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Defined Benefit Plans: A Critical
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Defined Benefit Plans
A Critical Element in Employee Retirement Planning
In today's fluctuating economy, employers in both the private sector and nonprofit world are searching for effective methods to provide a safe and secure retirement benefit for employees without unduly taxing the budget. Because of a myriad of retirement funding options, organizations are often unsure of the best approach to practically and appropriately meet employee needs.
Ideally, an employee's retirement income should stem from a variety of sources, including but not limited to the following:
• Employer-funded vehicles such as defined benefit plans
• Employee-funded vehicles, including defined contribution plans
(401(k), 403(b), etc.) and personal savings accounts
• Social Security
A combination of these vehicles can ensure retirement income stability even if one element in the group fails to deliver as expected. For example, if a poor economy reduces the rate of return for employee savings plans, an employer-funded option and Social Security can still generate significant retirement income. With the shortfalls projected with Social Security benefits, employer- and employee-funded savings plans will be essential to make up possible shortfalls.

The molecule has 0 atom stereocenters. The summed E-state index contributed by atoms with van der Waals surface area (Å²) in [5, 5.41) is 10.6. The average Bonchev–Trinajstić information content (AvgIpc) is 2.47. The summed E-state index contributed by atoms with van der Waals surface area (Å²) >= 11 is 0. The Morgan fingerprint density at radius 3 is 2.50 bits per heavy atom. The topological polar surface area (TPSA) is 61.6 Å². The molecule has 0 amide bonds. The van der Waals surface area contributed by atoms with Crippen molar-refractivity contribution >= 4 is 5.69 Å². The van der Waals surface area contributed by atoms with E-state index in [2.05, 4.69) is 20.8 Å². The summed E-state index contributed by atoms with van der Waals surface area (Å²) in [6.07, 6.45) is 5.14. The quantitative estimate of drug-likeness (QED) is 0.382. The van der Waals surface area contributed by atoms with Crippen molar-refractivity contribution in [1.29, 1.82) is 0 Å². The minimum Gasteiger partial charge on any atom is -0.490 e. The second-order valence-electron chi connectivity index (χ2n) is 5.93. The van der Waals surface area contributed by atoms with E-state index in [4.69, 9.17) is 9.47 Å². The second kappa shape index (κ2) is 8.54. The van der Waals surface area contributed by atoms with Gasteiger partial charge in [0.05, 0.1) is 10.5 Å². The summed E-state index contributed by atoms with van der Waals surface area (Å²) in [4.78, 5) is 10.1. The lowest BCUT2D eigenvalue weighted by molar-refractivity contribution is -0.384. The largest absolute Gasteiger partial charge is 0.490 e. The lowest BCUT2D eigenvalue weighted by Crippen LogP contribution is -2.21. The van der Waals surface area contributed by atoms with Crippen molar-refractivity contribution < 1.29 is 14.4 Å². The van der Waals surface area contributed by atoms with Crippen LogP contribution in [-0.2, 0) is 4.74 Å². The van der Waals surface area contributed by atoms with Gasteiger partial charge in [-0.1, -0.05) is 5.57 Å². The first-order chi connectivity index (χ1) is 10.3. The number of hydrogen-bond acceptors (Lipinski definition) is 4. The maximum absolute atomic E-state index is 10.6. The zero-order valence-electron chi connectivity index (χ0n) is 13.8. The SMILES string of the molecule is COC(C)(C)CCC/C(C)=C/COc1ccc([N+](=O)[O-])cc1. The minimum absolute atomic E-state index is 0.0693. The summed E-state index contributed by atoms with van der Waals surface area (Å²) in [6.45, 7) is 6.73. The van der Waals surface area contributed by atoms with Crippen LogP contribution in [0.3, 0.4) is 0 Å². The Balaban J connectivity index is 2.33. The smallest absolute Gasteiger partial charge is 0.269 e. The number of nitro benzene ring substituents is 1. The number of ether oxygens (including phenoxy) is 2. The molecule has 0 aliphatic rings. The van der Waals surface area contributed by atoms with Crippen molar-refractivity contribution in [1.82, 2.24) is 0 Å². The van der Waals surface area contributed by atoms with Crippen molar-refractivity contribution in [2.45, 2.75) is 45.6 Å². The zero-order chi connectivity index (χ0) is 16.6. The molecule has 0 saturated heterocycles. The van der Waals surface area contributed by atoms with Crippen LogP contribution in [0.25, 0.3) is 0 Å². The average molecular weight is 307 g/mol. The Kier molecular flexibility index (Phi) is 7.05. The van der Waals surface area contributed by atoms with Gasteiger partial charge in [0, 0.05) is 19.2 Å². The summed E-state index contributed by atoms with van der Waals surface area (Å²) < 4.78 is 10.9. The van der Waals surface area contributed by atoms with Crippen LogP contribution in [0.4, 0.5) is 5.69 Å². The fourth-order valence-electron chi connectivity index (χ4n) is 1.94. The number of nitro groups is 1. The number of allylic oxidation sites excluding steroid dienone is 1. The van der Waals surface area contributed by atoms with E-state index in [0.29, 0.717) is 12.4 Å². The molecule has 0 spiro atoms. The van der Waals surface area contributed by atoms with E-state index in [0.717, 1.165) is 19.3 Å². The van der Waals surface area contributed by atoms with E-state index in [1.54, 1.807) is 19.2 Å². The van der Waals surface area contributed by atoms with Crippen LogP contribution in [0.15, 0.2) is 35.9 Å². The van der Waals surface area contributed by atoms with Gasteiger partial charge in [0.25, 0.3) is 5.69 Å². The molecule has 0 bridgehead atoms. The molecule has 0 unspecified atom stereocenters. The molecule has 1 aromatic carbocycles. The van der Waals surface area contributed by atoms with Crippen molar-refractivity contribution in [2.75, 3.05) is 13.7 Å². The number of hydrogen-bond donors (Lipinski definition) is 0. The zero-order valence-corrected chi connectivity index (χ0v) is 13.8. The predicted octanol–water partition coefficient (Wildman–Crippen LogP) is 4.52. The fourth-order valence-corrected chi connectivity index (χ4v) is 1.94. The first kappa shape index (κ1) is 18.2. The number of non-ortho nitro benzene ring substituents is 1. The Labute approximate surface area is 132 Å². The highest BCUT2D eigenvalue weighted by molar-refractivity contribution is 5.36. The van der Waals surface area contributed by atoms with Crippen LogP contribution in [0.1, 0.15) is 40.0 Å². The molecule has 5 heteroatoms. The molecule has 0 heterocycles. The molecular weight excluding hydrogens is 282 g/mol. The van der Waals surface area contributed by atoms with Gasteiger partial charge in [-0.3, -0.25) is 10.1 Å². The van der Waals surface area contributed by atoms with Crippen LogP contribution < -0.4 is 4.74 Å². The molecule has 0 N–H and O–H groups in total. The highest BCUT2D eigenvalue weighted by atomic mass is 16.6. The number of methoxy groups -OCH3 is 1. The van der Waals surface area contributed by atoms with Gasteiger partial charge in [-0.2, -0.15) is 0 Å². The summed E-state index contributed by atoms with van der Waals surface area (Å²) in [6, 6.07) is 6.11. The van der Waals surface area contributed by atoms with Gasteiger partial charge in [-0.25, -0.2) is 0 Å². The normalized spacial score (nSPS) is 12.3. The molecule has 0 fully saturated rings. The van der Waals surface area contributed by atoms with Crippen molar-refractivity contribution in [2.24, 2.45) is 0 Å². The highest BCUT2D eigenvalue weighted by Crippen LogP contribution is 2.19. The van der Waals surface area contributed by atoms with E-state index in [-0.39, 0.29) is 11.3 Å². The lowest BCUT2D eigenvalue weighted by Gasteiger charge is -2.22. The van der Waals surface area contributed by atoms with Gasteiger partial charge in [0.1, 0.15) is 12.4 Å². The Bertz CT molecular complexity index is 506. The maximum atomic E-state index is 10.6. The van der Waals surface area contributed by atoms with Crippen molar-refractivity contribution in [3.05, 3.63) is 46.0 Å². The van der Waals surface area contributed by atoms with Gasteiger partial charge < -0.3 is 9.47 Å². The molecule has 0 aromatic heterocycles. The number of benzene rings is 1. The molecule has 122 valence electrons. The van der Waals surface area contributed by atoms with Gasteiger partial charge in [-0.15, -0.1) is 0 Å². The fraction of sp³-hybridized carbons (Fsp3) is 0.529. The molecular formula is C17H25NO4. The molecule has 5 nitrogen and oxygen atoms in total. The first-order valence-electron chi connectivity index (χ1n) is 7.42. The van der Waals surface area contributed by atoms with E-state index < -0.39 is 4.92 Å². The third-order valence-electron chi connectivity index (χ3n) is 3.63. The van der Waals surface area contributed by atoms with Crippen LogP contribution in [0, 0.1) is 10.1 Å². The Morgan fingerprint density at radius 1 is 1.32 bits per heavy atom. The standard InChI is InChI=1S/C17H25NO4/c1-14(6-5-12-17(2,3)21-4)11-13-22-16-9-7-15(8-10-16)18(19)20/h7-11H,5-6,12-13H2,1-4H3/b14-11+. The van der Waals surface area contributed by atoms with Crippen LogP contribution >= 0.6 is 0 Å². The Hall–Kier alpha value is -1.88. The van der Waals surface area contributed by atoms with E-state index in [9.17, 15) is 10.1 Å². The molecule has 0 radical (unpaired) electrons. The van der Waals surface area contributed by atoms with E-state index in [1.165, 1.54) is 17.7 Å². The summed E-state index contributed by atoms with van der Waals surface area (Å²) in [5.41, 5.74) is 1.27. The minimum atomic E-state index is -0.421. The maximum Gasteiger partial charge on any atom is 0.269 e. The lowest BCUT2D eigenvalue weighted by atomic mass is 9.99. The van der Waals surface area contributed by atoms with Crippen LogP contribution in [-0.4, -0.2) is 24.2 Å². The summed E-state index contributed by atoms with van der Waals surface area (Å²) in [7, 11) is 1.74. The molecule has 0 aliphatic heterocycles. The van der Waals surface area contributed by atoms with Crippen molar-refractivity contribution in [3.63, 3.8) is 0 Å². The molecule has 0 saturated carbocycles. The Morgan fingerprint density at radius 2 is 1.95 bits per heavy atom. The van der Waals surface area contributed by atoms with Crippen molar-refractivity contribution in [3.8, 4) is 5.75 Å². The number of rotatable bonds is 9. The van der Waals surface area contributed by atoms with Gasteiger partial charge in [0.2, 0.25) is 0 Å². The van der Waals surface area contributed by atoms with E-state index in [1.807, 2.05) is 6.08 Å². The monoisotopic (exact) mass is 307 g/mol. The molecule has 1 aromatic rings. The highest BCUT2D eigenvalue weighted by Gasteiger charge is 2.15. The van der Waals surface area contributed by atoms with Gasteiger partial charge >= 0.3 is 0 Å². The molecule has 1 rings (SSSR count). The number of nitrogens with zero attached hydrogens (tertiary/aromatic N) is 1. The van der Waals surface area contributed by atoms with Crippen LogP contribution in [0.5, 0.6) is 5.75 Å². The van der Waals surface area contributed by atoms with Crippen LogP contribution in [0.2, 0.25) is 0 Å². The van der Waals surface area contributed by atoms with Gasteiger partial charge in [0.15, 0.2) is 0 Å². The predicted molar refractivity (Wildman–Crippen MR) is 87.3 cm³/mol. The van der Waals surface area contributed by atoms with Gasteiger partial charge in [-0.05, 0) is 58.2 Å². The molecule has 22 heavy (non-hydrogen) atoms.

Unfortunately, many employers are shying away from employer-funded options such as defined benefit plans, considering them too onerous and outdated. With pressure to reduce expenses, a number of organizations have eliminated or frozen existing defined benefit plans in order to save money.
There are several advantages to offering a defined benefit plan as well as several disadvantages to freezing one. Organizations should fully understand and appreciate the nuances of this type of vehicle before making any long-lasting decisions.